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## Heapsort

The result of the previous section suggests yet another algorithm for sorting. Given n items, we insert them into a Heap and then remove them. Because of the Heap semantics, they come out in order. We have already shown that this algorithm, which is called heapsort, takes time proportional to n log2 n, which is better than selection sort and the same as mergesort.

As the value of n gets large, we expect heapsort to be faster than selection sort, but performance analysis gives us no way to know whether it will be faster than mergesort. We would say that the two algorithms have the same order of growth because they grow with the same functional form. Another way to say the same thing is that they belong to the same complexity class.

Complexity classes are sometimes written in "big-O notation". For example, O(n2), pronounced "oh of en squared" is the set of all functions that grow no faster than n2 for large values of n. To say that an algorithm is O(n2) is the same as saying that it is quadratic. The other complexity classes we have seen, in decreasing order of performance, are:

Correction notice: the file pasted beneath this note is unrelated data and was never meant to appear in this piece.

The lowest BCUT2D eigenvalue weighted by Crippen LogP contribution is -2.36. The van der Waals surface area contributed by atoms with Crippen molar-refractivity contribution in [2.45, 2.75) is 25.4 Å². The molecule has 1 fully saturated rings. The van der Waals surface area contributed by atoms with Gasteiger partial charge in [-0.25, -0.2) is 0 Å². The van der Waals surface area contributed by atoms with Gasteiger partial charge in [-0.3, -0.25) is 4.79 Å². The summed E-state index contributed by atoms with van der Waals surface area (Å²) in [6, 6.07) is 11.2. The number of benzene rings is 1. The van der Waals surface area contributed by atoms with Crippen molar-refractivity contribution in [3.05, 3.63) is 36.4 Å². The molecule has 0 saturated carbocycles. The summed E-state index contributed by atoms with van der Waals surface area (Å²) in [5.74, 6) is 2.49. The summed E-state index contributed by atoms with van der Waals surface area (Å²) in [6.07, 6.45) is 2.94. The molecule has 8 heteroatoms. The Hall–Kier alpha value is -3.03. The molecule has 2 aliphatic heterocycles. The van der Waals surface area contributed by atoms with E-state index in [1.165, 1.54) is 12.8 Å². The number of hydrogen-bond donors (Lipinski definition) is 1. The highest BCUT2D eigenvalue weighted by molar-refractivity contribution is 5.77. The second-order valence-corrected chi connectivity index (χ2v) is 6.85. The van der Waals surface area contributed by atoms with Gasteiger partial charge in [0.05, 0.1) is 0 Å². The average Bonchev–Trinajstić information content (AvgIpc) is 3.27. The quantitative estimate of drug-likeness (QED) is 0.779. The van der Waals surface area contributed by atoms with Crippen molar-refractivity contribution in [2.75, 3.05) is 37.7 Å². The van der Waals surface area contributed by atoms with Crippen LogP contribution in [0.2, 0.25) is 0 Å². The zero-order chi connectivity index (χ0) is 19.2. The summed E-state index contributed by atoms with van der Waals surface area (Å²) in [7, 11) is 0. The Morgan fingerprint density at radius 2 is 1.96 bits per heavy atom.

O(1) constant time O(log n) logarithmic O(n) linear O(n log n) "en log en" O(n2) quadratic O(2n) exponential

So far none of the algorithms we have looked at are exponential. For large values of n, these algorithms quickly become impractical. Nevertheless, the phrase "exponential growth" appears frequently in even non-technical language. It is frequently misused so I wanted to include its technical meaning.

People often use "exponential" to describe any curve that is increasing and accelerating (that is, one that has positive slope and curvature). Of course, there are many other curves that fit this description, including quadratic functions (and higher-order polynomials) and even functions as undramatic as n log n. Most of these curves do not have the (often detrimental) explosive behavior of exponentials.

As an exercise, compare the behavior of 1000 n2 and 2n as the value of n increases.

Last Update: 2005-12-05